Wells Fargo forced loan recipients to take out auto insurance

An internal report conducted in order to present to executives at Wells Fargo found that over 800,000 people were charged with unnecessary car insurance. This in turn reportedly led to around 25,000 wrongful repossessions of vehicles.

The report found that Wells Fargo customers were unnecessarily sold auto insurance that many could not afford. Almost 10 percent of those sold the unnecessary insurance eventually had their vehicle wrongly repossessed. The 60-page report also revealed that many of the customers that were negatively affected by this practice were members of the military service who were on active duty when the wrongful repossession occurred.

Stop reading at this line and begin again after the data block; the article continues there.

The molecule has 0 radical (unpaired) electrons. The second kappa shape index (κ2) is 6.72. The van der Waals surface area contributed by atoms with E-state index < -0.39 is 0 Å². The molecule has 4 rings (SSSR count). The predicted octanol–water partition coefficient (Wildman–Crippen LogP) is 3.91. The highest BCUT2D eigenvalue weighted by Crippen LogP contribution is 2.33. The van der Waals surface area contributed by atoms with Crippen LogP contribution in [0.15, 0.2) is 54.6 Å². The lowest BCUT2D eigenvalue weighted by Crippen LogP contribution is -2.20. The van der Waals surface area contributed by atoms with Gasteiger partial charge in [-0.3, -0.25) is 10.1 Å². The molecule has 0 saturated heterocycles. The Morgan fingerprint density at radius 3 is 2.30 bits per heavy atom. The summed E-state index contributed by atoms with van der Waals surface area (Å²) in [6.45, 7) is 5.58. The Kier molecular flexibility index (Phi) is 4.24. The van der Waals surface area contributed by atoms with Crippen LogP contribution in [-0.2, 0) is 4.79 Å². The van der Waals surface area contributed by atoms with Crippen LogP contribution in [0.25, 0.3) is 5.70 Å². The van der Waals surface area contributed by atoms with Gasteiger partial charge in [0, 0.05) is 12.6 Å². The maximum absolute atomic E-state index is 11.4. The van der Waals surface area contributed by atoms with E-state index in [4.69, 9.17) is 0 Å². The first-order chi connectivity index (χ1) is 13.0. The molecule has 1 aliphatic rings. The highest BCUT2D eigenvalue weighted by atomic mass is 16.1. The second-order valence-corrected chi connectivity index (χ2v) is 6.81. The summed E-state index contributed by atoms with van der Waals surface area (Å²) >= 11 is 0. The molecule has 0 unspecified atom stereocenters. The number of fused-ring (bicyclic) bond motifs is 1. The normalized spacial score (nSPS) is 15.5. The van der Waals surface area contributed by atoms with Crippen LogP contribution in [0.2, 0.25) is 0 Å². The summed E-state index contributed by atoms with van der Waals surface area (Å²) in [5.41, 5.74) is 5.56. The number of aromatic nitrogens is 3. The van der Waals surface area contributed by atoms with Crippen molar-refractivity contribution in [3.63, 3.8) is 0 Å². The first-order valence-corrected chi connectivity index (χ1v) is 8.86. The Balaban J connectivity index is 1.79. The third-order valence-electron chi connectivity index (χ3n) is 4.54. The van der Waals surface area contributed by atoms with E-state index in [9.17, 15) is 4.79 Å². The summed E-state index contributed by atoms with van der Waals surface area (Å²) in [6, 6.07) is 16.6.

The company began to require that customers take out auto insurance alongside their auto loans in 2006, and this practice continued until September 2016. This insurance was forced on customers that had often acquired insurance independently, and was also more expensive than their original insurance.

Borrowers became quickly behind in their repayments because they had set up direct debits only for the cost of the auto loan itself. They were not advised that their loan account would quickly become overdrawn due to the auto insurance in addition.

Consulting firm Oliver Wyman produced the report, and conducted research to establish how many customers experienced wrongful repossession. They estimated that around $73 million was owed back to customers, with 570,000 customers potentially qualifying for a refund.

The practice broke the disclosure requirements of several states, and led to customers suffering financially from late fees, credit report damages, insufficient fund charges and repossession costs.

If you feel that your auto was repossessed without proper cause, an attorney may be able to help you find relief.

Source: New york times, “Wells farsi forced unwanted auto insurance on borrowers,” Gretchen Morgenson, July 27, 2017